Sensory Function

The sensory function of the hand provides feedback to the brain for object recognition and protection as the hand interacts with its environment. A sense of  having contact with an object and the quality of contact is important to the effective use of the hand.

By providing signals from the brain to the hand, the peripheral nerves provide the arm and hand with the senses of touch, pressure, temperature and pain.  When the peripheral nerves are lost, the effect is partial loss of the feedback system of the body.  A person may no longer be able to tell the difference between objects in the hand, to recognize an object with eyes closed or feel (search) for an object to pick up or manipulate.  If no longer able to be sure he has hold of an object, a person squeezes harder to be certain that there is contact.  There is no limit on when to stop applying pressure.  Without modulation control, the use of the affected hand in normal activities for work and play results in excessively high pressures on the hand.  If not immediately damaging, over time even moderate pressures can be damaging  to the skin and bones of the hand from repetitive stress on the tissues.

The skin and soft tissues of the hand serve as an impact covering for the bones and are intended to absorb and accept certain amounts of pressure during use.  Some stress on these tissues is actually needed to maintain healthy tissue.  If the hand is not used, the result is muscle wasting and skin atrophy (loss of substance tissue) .  It is when pressures on the skin become excessive that injury occurs.  Injury to skin and soft tissues (including tendons which cross and operate joints and ligaments and maintain bony structure) , can result in permanent deformity and disability of the fingers and hand.  In hands with normal peripheral nerves and sensation, pain from abnormally high stress on the skin and soft tissue usually prevents injury.  If nerve damage is severe enough that there is a "loss of protective sensation", the pressures on the skin can be excessive.  There is often continual bruising and scaring of the skin.  With scar and callus, the normally soft and pliable tissue becomes hard and brittle.  Cracks in the skin can develop which easily become infected and result in tissue damage.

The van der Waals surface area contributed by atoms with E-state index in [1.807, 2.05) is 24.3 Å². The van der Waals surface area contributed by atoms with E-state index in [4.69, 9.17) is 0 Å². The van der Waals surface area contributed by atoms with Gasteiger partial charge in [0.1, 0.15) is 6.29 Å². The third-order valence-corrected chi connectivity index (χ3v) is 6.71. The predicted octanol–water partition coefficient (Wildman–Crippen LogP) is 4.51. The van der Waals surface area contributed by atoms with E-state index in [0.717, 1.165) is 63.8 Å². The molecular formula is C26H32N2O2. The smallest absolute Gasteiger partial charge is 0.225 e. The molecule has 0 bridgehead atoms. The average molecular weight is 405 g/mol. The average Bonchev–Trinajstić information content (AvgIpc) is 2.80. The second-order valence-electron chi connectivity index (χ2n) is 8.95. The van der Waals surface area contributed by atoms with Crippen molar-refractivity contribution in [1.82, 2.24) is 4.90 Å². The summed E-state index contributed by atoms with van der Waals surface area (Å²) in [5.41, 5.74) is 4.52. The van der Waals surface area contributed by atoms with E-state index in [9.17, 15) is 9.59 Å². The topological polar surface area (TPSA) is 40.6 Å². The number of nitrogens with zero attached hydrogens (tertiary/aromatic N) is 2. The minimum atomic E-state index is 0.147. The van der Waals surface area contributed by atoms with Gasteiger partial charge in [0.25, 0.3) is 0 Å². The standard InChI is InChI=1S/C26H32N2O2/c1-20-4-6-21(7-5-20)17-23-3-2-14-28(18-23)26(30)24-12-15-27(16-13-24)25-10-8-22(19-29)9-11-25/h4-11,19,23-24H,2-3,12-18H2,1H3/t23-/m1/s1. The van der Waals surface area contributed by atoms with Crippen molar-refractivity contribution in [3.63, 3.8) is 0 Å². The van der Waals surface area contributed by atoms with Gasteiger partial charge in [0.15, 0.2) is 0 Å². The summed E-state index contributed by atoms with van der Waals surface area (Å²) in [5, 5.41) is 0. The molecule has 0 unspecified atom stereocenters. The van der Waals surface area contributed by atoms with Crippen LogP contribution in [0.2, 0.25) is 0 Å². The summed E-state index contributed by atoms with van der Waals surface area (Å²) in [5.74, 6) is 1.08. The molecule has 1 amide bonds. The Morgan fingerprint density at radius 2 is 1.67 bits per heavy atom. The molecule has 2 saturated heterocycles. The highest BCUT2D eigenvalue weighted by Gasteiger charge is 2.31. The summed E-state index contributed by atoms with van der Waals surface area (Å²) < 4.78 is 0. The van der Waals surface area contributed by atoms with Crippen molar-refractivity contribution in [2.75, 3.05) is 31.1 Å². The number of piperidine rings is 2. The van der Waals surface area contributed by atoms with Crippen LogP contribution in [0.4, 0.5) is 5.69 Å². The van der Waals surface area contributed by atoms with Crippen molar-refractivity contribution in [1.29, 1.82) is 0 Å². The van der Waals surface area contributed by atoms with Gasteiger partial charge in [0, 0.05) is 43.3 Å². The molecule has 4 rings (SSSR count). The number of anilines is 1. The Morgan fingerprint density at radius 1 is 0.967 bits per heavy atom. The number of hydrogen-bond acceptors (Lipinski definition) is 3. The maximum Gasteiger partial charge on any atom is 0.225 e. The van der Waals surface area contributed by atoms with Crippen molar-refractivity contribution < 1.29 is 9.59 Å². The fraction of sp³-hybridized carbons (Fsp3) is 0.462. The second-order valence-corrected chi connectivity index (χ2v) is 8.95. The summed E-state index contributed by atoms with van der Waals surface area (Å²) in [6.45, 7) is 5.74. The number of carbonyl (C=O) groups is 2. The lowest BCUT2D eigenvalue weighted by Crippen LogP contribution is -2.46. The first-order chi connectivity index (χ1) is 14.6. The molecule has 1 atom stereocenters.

Even individuals who recognize pain may still have a significant enough loss that they lose "protective sensation" (enough feedback that they can detect an object about to injure them in time to protectively react).  Individuals who have lost protective sensation are important to identify and counsel regarding protective techniques to prevent injury, deformity and resultant disability.

NOTE: Not all patients with sensory impairment will develop deformity.  Much can be done to use vision as a substitute for sensory feedback. The patient's understanding of the role insensitivity plays in deformity is paramount for any individual with any degree of sensory loss, but is critical where sensory loss is severe.

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